During a global pandemic, love thy neighbor as thyself | COMMENTARY

Dozens gather outside Holy Name Cathedral earlier this month to pray for churches in the Archdiocese of Chicago to re-open. (Antonio Perez/ Chicago Tribune)

Under most any other circumstances than those in which we currently find ourselves, the news that people have been returning to their local churches, or the Ocean City boardwalk and beach, or hair and nail salons would have been heralded as either good or, at worst, ignored as unremarkable. But when the world is beset by the COVID-19 pandemic, with U.S. deaths alone surpassing the 90,000 mark, and it’s clear that many of these activities threaten the health and welfare of our society, it’s beyond disappointing to see how quickly self-discipline exits stage right. Witness the close social interactions this weekend in Baltimore city, which is still under a stay-at-home order and where police received 60 calls about illegal gatherings on Friday alone, and the indoor church services in Dundalk, which were expressly forbidden last week by County Executive Johnny Olszewski Jr.

This is exactly the kind of confusion and boundary testing we warned might happen when Gov. Larry Hogan last week announced plans to allow local leaders to begin lifting “Stage One” stay-at-home restrictions if they deemed it safe for their regions. The urban areas most at risk for coronavirus infections chose to limit reopening, while rural areas were all in. But residents throughout the state ignored the differences in regional orders.


Blame the warm weather, blame cabin fever, blame the protest movement that would have you believe there’s nothing to this social distancing stuff and individuals have a responsibility only to themselves. You can even blame President Donald Trump and his continued insistence that life is about to return to normal even as medical experts insist that’s not true. But at some point, we must accept the current crisis is not about China or the World Health Organization or border screenings or the Obama administration’s stockpile of protective gear or all the other blame-shifting we hear from Washington. It’s not even about personal liberty, as much as protesters insist it is. It’s about acting responsibly. That shouldn’t be a difficult concept.

Social distancing is about slowing the spread of a disease across the population. So if church goers shared the virus at Calvary Baptist Church in Dundalk on Sunday, you can bet they’ll be sharing it further throughout the community in no time at all. There’s a reason why indoor religious services are high on the list of risky behaviors. Much like school, they involve people in close proximity to one another and lots of speaking (and in many cases singing), leading droplets of saliva containing the virus to float around the pews, experts have observed.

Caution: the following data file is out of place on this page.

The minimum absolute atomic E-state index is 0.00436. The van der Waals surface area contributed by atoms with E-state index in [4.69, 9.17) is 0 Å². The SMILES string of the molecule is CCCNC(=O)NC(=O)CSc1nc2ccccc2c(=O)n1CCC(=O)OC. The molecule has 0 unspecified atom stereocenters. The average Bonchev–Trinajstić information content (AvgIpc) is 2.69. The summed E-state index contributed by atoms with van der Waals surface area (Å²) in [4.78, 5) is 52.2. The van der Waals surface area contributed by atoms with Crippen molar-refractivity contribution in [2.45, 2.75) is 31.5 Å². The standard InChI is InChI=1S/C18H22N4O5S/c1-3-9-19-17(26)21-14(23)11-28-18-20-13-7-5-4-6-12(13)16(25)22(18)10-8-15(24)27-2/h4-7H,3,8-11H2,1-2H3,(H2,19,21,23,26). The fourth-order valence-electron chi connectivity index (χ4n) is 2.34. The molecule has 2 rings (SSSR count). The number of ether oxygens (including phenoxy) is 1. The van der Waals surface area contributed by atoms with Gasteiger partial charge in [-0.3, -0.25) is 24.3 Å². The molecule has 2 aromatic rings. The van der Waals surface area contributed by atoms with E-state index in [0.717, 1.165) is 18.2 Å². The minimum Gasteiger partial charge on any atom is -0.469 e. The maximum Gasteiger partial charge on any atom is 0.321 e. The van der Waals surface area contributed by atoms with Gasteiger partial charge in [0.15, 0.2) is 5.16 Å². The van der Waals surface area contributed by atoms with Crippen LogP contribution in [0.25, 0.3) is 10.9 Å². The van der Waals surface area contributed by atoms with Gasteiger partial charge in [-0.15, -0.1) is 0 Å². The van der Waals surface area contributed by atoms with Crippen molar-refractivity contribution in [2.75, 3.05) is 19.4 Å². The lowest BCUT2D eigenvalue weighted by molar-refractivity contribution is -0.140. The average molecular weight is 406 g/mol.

And then, of course, there’s always the helpful nudges from people like Del. Robin L. Grammer Jr., who posted a photograph on his Facebook account lauding the church’s decision to defy Baltimore County Executive Johnny Olszewski Jr. And he further notes that county police, despite threats of enforcement action, ended up doing nothing about the indoor service. “We will not continue to be dictated to,” he wrote in his Sunday posting. “The longer this continues, the worse the civil disobedience will become.” The photo clearly shows many of the churchgoers are elderly and may have put themselves in grave peril.

Delegate Grammer is correct about one thing. If people continue to act irresponsibly there isn’t really that much police or the government in general can ultimately accomplish even if they go on a citation-writing bender. They can’t lock up every person who chooses not to wear a mask in public places. They can’t keep guard on every church door. They can’t guarantee 6 feet of distance among all 328 million Americans. This is about loving they neighbor as thyself. This is about Matthew Chapter 22 and how Jesus rates loving others just behind loving God. Caring about others must include taking precautions not to spread a deadly disease to them.

It’s not uncommon to find people who are frustrated and angry these days. It’s a normal human response to these abnormal circumstances. But taking steps to reduce the spread of the coronavirus is the right thing to do. Refusing to act responsibly doesn’t make you a civil libertarian. It doesn’t make you a patriot or a devout person of faith. It surely doesn’t make you a hero. What it makes you is just another statistic, a potential carrier of a virus against which there is no known cure. We are all in this together. Stay safe. Hold fast. And follow Centers for Disease Control and Prevention guidelines. Or, to put it another way, embrace the Golden Rule, and do unto others as you would have them do unto you. Your life may depend on it.

The Baltimore Sun editorial board — made up of Opinion Editor Tricia Bishop, Deputy Editor Andrea K. McDaniels and writer Peter Jensen — offers opinions and analysis on news and issues relevant to readers. It is separate from the newsroom.